Understanding Inventory Accounting and Evaluation
Hamm, Richard A., Journal of Commercial Lending
This article reviews basic inventory issues that lenders should consider when extending credit to manufacturers, wholesalers, retailers, and other borrowers with inventory. Some of the problems exposed by recent inventory fraud cases are discussed, and a checklist is provided to evaluate a borrower's inventory and accounting disclosures systematically.
Very few bankers prefer loans based on inventory. Nevertheless, inventory provides collateral support for a large percentage of loans, particularly working capital lines of credit. Especially for borrowers who are manufacturers, wholesalers, or retailers, inventory may be the most important asset in their entire operation - regardless of whether the inventory is pledged to support a loan.
Accounting standards require proper financial reporting of inventory for any operation with a stock of goods. Inventories are required to be compiled, measured, and recorded periodically.
The importance of proper inventory accounting has been demonstrated in several recent, highly publicized cases in which inventory manipulation resulted in dramatic changes to reported earnings and cash flow.
Accounting Research Bulletin No. 43, published by the Financial Accounting Standards Board, defines inventory as the aggregate of the items of tangible personal property that are:
* Held for resale in the ordinary course of business (finished goods).
* In process of production for sale (work-in-process).
* To be currently consumed either directly or indirectly in the production of goods or services to be available for sale (raw materials and supplies).
Considering these definitions, it is difficult to envision any business that operates without some form of inventory. An analysis of data from RMA's Annual Statement Studies, 1992, reveals that for the 360 industries represented, 68% showed inventory representing at least 20% of total assets. The average for all industries, weighted by the number of companies in each sample, was 26% of total assets. If service industries are excluded, inventory averages 34% of total assets on a weighted basis.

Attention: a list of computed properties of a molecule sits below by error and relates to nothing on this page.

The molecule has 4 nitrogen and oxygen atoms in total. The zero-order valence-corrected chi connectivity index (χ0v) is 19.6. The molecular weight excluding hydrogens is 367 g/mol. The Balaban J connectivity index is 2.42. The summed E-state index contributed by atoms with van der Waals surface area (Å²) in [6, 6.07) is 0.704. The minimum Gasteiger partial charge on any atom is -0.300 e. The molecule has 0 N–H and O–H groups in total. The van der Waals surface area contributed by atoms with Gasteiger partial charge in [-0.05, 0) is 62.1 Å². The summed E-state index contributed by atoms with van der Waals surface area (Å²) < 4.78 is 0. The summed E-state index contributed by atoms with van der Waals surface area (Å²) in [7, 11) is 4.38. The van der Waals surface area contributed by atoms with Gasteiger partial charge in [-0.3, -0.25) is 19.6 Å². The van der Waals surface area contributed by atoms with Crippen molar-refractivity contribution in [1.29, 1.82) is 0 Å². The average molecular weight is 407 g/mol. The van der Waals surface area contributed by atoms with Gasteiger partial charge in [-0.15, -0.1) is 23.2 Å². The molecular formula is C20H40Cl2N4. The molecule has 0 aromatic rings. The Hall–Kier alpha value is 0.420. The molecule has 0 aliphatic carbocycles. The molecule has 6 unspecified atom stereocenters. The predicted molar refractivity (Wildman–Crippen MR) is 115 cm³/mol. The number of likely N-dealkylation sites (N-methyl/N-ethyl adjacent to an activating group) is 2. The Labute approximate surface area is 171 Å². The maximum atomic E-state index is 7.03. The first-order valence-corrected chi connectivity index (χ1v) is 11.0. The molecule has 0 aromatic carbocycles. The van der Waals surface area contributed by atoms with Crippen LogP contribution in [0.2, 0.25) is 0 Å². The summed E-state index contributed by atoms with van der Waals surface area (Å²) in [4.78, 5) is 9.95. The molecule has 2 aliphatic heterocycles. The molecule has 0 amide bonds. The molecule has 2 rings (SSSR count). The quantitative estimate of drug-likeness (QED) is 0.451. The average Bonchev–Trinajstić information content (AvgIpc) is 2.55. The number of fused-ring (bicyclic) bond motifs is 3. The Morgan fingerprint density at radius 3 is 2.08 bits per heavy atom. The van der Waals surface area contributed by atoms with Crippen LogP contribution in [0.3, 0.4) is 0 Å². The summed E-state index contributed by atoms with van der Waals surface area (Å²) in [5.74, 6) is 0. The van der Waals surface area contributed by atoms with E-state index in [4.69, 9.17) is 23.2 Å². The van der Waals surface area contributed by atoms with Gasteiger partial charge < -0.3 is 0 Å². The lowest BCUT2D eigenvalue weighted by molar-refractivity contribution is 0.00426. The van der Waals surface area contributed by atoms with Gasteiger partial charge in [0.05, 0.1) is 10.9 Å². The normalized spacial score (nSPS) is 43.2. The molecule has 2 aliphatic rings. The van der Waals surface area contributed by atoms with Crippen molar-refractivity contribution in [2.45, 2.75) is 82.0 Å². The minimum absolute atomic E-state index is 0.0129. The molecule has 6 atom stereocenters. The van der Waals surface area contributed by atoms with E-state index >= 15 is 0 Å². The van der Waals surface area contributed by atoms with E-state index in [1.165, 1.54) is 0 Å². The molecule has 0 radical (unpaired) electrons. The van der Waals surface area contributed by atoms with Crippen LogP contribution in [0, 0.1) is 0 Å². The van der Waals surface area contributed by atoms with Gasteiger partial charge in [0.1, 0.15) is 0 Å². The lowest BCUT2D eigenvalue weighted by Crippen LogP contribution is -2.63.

Inventory is important for reasons other than its relative size on the balance sheet. Inventory has a direct effect on accounts payable and plays a key role in the trade cycle of a business. While receivables are the result of sales, inventory is the key determinant of cost of goods sold, which is usually the largest component of costs on the income statement. In most cases, inventory is less liquid than receivables, and inventory valuation is subject to many more accounting options and management decisions than other assets. For these reasons, inventory can become the greatest risk to seasonal loans. For working capital loans, inventory is a key component used to determine a borrowing base, and problems can occur because of unsold or overvalued inventory.
Other problems with inventory can arise in the following areas:
* Inventory amounts.
* Accounting methods.
* Compliance with accounting rules.
* Legal title.
* Effect on payables and cash flow.
* Effect on net income.
* Effect on other management decisions.
* Overall quality.
The amount of inventory maintained by a business is determined by a number of factors, including the availability of supplies and the lead times necessary for placing orders, both of which affect the level of raw materials on hand. The length of the manufacturing process, or any process that adds value, determines how much inventory is allocated as work-in-process. Whether goods or services are produced to fill orders or to maintain stock also affects the level of finished goods.
Owing to the characteristics of specific industries, many banks train lenders and credit analysts to draw conclusions based on observed or reported levels of inventory and on their knowledge of the industry and of the borrower's methods of doing business. …